I previously commended on the fact the law has traditionally avoided applying hindsight when assessing the reasonableness of legal costs that have been incurred.
This approach was confirmed when applying the old proportionality test in Lownds v Home Office  EWCA Civ 365:
“the proportionality of the costs incurred by the claimant should be determined having regard to the sum that it was reasonable for him to believe that he might recover at the time he made his claim”
I also commented on the problems this creates when trying to apply this in practice.
However, has this basic principle survived recent reforms?
CPR 44.3(5)(a) certainly provides that “costs incurred are proportionate if they bear a reasonable relationship to the sums in issue in the proceedings”, although that simply begs the question as to what sums really were in issue.
I would suggest that the traditional “rule” against applying hindsight may no longer apply.
Certainly, in the area of personal injury claims, the majority of matters are now subject to one form or another of fixed fees. Generally, the greater the level of damages recovered, the higher the award of fixed costs to a successful claimant. This is intended, on a swings-and-roundabouts basis, to reflect the fact that the higher the level of damages recovered the more complex the matter was likely to have been and the more work that would have been reasonably necessary.
However, the crucial point to recognise is that claimants’ costs are calculated by reference to the damages actually recovered, not the amount claimed or the amount it may have been reasonable to expect to recover.
If costs in the majority of cases are therefore now expressly subject to hindsight, by reference to the damages recovered, on what logical basis should those cases that fall outside fixed costs be subject to a fundamentally different test? Lord Justice Jackson is now embarking of a massive further extension of fixed fees. Again, initial suggestions are that these will based (at least in broad bands) on greater damages recovery meaning greater costs recovery).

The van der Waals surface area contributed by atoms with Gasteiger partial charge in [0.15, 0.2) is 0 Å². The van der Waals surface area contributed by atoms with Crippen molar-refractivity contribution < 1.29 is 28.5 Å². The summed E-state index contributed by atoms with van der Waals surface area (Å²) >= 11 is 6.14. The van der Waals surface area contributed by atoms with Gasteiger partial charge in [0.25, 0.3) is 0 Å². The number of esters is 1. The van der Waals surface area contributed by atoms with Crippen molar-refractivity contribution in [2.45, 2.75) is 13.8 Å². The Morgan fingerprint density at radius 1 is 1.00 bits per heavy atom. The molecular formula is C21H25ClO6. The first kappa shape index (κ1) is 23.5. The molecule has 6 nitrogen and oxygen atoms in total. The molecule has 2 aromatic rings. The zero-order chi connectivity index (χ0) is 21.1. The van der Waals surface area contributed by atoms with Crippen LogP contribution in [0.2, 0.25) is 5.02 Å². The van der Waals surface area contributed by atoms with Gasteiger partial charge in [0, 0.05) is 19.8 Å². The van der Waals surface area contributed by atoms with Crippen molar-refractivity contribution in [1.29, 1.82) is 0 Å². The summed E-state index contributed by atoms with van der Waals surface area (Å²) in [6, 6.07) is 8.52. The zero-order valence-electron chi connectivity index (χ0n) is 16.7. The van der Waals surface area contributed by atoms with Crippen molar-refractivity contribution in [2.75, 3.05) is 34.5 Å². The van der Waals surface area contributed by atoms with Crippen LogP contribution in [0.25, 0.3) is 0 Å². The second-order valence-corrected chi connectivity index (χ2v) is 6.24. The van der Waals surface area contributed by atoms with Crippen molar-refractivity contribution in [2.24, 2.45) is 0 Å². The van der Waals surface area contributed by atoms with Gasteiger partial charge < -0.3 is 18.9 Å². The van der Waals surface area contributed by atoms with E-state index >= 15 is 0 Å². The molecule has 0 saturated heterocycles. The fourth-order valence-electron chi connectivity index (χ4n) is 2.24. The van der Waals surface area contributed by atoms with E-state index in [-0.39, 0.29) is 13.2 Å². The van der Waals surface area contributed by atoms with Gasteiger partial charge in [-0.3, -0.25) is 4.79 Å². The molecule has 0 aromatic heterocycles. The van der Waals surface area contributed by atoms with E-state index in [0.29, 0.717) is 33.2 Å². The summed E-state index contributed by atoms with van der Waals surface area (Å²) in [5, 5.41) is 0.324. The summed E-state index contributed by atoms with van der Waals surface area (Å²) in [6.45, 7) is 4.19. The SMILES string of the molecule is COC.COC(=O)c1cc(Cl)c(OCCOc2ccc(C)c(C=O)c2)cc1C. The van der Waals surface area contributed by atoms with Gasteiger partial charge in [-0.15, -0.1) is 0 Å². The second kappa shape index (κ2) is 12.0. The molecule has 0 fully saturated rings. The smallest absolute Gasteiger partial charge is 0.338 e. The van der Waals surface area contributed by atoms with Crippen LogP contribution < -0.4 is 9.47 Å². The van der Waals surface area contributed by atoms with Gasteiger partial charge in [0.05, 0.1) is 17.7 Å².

It would be very odd to have two different general principles (absolute hindsight v no hindsight) operating at the same time in civil claims.
It would be nice to think the Court of Appeal will expressly address this issue when they consider proportionality in BNM v MGN Limited, but I won’t hold my breath.
My annual Costs Lawyer Practising Application form needed to be completed before the end of 2016.
As usual, this contained a section asking about the source of instructions during the previous year (solicitor, non-solicitor, legal aid, non-legal aid, etc). However, this year, for the first time, rather than ask for the percentage of cases falling into each category, it asked for the actual number of instructions from solicitors and non-solicitors. This is no doubt as a result of the expectation of the Legal Services Board that the Costs Lawyer Standards Board better understand the nature of the work being undertaken by Costs Lawyers.
The odd thing about the application form was the way the question was worded asking for “the number of instructions you (not your firm) received from a Solicitor” and “Non-Solicitor”.
Like most costs firm, I suspect, the majority of instructions received by my firm are given to the firm rather than to any named fee earner. It is normally a question of internal case loads/convenience as to which fee earner then deals with the matter. Less often a new case will be marked for the attention of a particular fee earner but, again, may be allocated to another fee earner. Only occasionally is a new instruction expressly addressed to an individual (and, even then, will sometimes need to be reallocated, with the client’s consent, depending on existing commitments).
Given the question expressly excludes instructions received by the firm, the actual number for most Costs Lawyers (sole practitioners aside), is likely to be very small and largely meaningless.
It is perfectly possible that I have simply misunderstood what was wanted and the question was actually aimed at the number of cases where work was undertaken. However, if so, I suspect I was not alone in reading this differently.